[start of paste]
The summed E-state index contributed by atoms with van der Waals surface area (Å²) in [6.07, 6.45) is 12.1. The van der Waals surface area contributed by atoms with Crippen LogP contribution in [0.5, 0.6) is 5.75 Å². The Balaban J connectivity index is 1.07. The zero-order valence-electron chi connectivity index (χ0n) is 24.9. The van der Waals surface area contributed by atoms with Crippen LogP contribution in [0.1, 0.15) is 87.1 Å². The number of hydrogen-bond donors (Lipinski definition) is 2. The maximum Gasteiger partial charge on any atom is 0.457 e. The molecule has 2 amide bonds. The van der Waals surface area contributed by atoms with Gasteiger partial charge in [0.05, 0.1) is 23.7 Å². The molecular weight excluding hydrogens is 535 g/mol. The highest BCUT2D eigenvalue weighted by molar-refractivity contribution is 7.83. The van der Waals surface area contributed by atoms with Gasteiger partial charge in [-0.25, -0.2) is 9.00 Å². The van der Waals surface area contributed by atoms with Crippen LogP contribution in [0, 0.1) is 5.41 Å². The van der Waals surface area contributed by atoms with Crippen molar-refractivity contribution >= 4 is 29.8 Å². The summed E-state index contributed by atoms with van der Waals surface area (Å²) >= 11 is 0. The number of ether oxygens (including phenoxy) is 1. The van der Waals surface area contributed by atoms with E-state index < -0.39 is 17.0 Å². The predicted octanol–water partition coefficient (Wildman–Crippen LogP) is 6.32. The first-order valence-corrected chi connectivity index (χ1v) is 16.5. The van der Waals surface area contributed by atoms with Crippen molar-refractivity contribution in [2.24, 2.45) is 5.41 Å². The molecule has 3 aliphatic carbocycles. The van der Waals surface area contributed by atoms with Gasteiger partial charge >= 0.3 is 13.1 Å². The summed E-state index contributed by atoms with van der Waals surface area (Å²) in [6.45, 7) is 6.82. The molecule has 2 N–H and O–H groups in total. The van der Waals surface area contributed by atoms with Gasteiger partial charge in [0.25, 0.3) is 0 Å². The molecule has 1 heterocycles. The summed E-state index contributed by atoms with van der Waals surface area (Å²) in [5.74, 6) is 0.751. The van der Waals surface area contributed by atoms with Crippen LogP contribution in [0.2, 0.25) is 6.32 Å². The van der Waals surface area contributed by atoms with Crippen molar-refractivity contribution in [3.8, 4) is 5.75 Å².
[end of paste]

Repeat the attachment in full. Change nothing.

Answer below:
The summed E-state index contributed by atoms with van der Waals surface area (Å²) in [6.07, 6.45) is 12.1. The van der Waals surface area contributed by atoms with Crippen LogP contribution in [0.5, 0.6) is 5.75 Å². The Balaban J connectivity index is 1.07. The zero-order valence-electron chi connectivity index (χ0n) is 24.9. The van der Waals surface area contributed by atoms with Crippen LogP contribution in [0.1, 0.15) is 87.1 Å². The number of hydrogen-bond donors (Lipinski definition) is 2. The maximum Gasteiger partial charge on any atom is 0.457 e. The molecule has 2 amide bonds. The van der Waals surface area contributed by atoms with Gasteiger partial charge in [0.05, 0.1) is 23.7 Å². The molecular weight excluding hydrogens is 535 g/mol. The highest BCUT2D eigenvalue weighted by molar-refractivity contribution is 7.83. The van der Waals surface area contributed by atoms with Gasteiger partial charge in [-0.25, -0.2) is 9.00 Å². The van der Waals surface area contributed by atoms with Crippen LogP contribution in [0, 0.1) is 5.41 Å². The van der Waals surface area contributed by atoms with Crippen molar-refractivity contribution >= 4 is 29.8 Å². The summed E-state index contributed by atoms with van der Waals surface area (Å²) >= 11 is 0. The number of ether oxygens (including phenoxy) is 1. The van der Waals surface area contributed by atoms with E-state index < -0.39 is 17.0 Å². The predicted octanol–water partition coefficient (Wildman–Crippen LogP) is 6.32. The first-order valence-corrected chi connectivity index (χ1v) is 16.5. The van der Waals surface area contributed by atoms with Crippen molar-refractivity contribution in [2.24, 2.45) is 5.41 Å². The molecule has 3 aliphatic carbocycles. The van der Waals surface area contributed by atoms with Gasteiger partial charge >= 0.3 is 13.1 Å². The summed E-state index contributed by atoms with van der Waals surface area (Å²) in [6.45, 7) is 6.82. The molecule has 2 N–H and O–H groups in total. The van der Waals surface area contributed by atoms with Gasteiger partial charge in [0.25, 0.3) is 0 Å². The molecule has 1 heterocycles. The summed E-state index contributed by atoms with van der Waals surface area (Å²) in [5.74, 6) is 0.751. The van der Waals surface area contributed by atoms with Crippen LogP contribution in [0.2, 0.25) is 6.32 Å². The van der Waals surface area contributed by atoms with Crippen molar-refractivity contribution in [3.8, 4) is 5.75 Å².